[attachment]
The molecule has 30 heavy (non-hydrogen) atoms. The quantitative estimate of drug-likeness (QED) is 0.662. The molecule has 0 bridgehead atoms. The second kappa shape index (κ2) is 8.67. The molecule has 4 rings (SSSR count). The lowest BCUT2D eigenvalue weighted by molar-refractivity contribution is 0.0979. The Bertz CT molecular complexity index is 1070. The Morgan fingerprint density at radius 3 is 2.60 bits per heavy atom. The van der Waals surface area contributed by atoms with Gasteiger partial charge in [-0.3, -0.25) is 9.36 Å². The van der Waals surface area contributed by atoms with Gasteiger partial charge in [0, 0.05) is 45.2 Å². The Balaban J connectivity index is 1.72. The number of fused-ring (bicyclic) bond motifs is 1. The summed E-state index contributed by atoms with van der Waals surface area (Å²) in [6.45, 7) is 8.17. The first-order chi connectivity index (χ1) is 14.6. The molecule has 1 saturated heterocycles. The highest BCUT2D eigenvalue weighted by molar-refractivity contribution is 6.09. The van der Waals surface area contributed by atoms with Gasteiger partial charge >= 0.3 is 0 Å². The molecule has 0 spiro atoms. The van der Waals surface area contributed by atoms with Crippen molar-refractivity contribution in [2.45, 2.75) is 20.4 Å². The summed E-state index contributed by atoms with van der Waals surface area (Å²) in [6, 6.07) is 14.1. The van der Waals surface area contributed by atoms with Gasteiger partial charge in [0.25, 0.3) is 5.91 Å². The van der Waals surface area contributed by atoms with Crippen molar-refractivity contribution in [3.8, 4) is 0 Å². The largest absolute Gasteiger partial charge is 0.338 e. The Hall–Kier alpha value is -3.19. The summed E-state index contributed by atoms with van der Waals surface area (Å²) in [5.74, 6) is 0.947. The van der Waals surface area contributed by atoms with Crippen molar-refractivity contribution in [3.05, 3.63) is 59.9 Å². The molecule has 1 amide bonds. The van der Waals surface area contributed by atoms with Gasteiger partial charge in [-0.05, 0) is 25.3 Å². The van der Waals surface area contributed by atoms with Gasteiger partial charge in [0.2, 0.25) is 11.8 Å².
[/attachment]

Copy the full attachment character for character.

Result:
The molecule has 30 heavy (non-hydrogen) atoms. The quantitative estimate of drug-likeness (QED) is 0.662. The molecule has 0 bridgehead atoms. The second kappa shape index (κ2) is 8.67. The molecule has 4 rings (SSSR count). The lowest BCUT2D eigenvalue weighted by molar-refractivity contribution is 0.0979. The Bertz CT molecular complexity index is 1070. The Morgan fingerprint density at radius 3 is 2.60 bits per heavy atom. The van der Waals surface area contributed by atoms with Gasteiger partial charge in [-0.3, -0.25) is 9.36 Å². The van der Waals surface area contributed by atoms with Gasteiger partial charge in [0, 0.05) is 45.2 Å². The Balaban J connectivity index is 1.72. The number of fused-ring (bicyclic) bond motifs is 1. The summed E-state index contributed by atoms with van der Waals surface area (Å²) in [6.45, 7) is 8.17. The first-order chi connectivity index (χ1) is 14.6. The molecule has 1 saturated heterocycles. The highest BCUT2D eigenvalue weighted by molar-refractivity contribution is 6.09. The van der Waals surface area contributed by atoms with Gasteiger partial charge >= 0.3 is 0 Å². The molecule has 0 spiro atoms. The van der Waals surface area contributed by atoms with Crippen molar-refractivity contribution in [2.45, 2.75) is 20.4 Å². The summed E-state index contributed by atoms with van der Waals surface area (Å²) in [6, 6.07) is 14.1. The van der Waals surface area contributed by atoms with Gasteiger partial charge in [0.25, 0.3) is 5.91 Å². The van der Waals surface area contributed by atoms with Crippen molar-refractivity contribution in [3.8, 4) is 0 Å². The largest absolute Gasteiger partial charge is 0.338 e. The Hall–Kier alpha value is -3.19. The summed E-state index contributed by atoms with van der Waals surface area (Å²) in [5.74, 6) is 0.947. The van der Waals surface area contributed by atoms with Crippen molar-refractivity contribution in [3.05, 3.63) is 59.9 Å². The molecule has 1 amide bonds. The van der Waals surface area contributed by atoms with Gasteiger partial charge in [-0.05, 0) is 25.3 Å². The van der Waals surface area contributed by atoms with Gasteiger partial charge in [0.2, 0.25) is 11.8 Å².